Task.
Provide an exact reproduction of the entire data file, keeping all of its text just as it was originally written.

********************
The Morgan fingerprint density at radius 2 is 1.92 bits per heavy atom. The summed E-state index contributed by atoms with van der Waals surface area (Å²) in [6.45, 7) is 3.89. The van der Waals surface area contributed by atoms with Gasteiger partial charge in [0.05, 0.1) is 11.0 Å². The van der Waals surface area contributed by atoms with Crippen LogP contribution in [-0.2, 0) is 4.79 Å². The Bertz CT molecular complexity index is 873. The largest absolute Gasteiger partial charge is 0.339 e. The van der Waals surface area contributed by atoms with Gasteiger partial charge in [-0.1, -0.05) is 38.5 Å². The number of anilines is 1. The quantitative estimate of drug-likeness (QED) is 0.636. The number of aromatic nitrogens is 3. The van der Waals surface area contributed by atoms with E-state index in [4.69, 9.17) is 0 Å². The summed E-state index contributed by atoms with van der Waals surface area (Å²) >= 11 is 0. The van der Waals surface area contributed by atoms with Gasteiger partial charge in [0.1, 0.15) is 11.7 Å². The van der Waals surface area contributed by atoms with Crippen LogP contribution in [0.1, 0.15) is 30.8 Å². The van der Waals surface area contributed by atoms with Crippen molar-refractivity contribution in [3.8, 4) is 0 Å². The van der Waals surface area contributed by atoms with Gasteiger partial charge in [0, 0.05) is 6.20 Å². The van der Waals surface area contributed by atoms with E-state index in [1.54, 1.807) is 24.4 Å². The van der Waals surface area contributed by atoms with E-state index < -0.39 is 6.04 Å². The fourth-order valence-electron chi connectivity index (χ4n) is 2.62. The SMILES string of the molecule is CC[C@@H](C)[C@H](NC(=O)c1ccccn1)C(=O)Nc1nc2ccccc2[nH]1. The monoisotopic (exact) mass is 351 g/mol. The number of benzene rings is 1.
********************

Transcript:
The Morgan fingerprint density at radius 2 is 1.92 bits per heavy atom. The summed E-state index contributed by atoms with van der Waals surface area (Å²) in [6.45, 7) is 3.89. The van der Waals surface area contributed by atoms with Gasteiger partial charge in [0.05, 0.1) is 11.0 Å². The van der Waals surface area contributed by atoms with Crippen LogP contribution in [-0.2, 0) is 4.79 Å². The Bertz CT molecular complexity index is 873. The largest absolute Gasteiger partial charge is 0.339 e. The van der Waals surface area contributed by atoms with Gasteiger partial charge in [-0.1, -0.05) is 38.5 Å². The number of anilines is 1. The quantitative estimate of drug-likeness (QED) is 0.636. The number of aromatic nitrogens is 3. The van der Waals surface area contributed by atoms with E-state index in [4.69, 9.17) is 0 Å². The summed E-state index contributed by atoms with van der Waals surface area (Å²) >= 11 is 0. The van der Waals surface area contributed by atoms with Gasteiger partial charge in [0.1, 0.15) is 11.7 Å². The van der Waals surface area contributed by atoms with Crippen LogP contribution in [0.1, 0.15) is 30.8 Å². The van der Waals surface area contributed by atoms with Crippen molar-refractivity contribution in [3.8, 4) is 0 Å². The van der Waals surface area contributed by atoms with Gasteiger partial charge in [0, 0.05) is 6.20 Å². The van der Waals surface area contributed by atoms with E-state index in [1.54, 1.807) is 24.4 Å². The van der Waals surface area contributed by atoms with E-state index < -0.39 is 6.04 Å². The fourth-order valence-electron chi connectivity index (χ4n) is 2.62. The SMILES string of the molecule is CC[C@@H](C)[C@H](NC(=O)c1ccccn1)C(=O)Nc1nc2ccccc2[nH]1. The monoisotopic (exact) mass is 351 g/mol. The number of benzene rings is 1.